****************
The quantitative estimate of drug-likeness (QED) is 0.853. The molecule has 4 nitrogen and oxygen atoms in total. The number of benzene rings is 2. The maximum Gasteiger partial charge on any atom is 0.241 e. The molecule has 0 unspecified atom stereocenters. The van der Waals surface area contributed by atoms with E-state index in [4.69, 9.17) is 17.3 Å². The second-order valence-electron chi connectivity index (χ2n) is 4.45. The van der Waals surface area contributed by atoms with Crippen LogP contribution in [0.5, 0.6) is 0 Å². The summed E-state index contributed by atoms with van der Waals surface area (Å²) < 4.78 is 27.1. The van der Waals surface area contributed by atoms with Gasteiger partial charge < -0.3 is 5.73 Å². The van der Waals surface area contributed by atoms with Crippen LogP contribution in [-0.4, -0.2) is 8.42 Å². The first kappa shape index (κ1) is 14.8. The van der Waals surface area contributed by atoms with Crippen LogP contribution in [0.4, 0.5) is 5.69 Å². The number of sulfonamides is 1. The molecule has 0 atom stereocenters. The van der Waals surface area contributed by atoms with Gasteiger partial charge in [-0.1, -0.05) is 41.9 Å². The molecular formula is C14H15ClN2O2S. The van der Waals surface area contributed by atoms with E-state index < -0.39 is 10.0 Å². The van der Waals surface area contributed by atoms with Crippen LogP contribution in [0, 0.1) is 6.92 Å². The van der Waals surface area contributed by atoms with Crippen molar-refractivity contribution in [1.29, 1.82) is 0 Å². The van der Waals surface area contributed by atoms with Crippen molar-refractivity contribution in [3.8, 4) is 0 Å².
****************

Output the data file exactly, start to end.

The quantitative estimate of drug-likeness (QED) is 0.853. The molecule has 4 nitrogen and oxygen atoms in total. The number of benzene rings is 2. The maximum Gasteiger partial charge on any atom is 0.241 e. The molecule has 0 unspecified atom stereocenters. The van der Waals surface area contributed by atoms with E-state index in [4.69, 9.17) is 17.3 Å². The second-order valence-electron chi connectivity index (χ2n) is 4.45. The van der Waals surface area contributed by atoms with Crippen LogP contribution in [0.5, 0.6) is 0 Å². The summed E-state index contributed by atoms with van der Waals surface area (Å²) < 4.78 is 27.1. The van der Waals surface area contributed by atoms with Gasteiger partial charge < -0.3 is 5.73 Å². The van der Waals surface area contributed by atoms with Crippen LogP contribution in [-0.4, -0.2) is 8.42 Å². The first kappa shape index (κ1) is 14.8. The van der Waals surface area contributed by atoms with Crippen LogP contribution in [0.4, 0.5) is 5.69 Å². The number of sulfonamides is 1. The molecule has 0 atom stereocenters. The van der Waals surface area contributed by atoms with Gasteiger partial charge in [-0.1, -0.05) is 41.9 Å². The molecular formula is C14H15ClN2O2S. The van der Waals surface area contributed by atoms with E-state index < -0.39 is 10.0 Å². The van der Waals surface area contributed by atoms with Crippen LogP contribution in [0, 0.1) is 6.92 Å². The van der Waals surface area contributed by atoms with Crippen molar-refractivity contribution in [1.29, 1.82) is 0 Å². The van der Waals surface area contributed by atoms with Crippen molar-refractivity contribution in [3.8, 4) is 0 Å².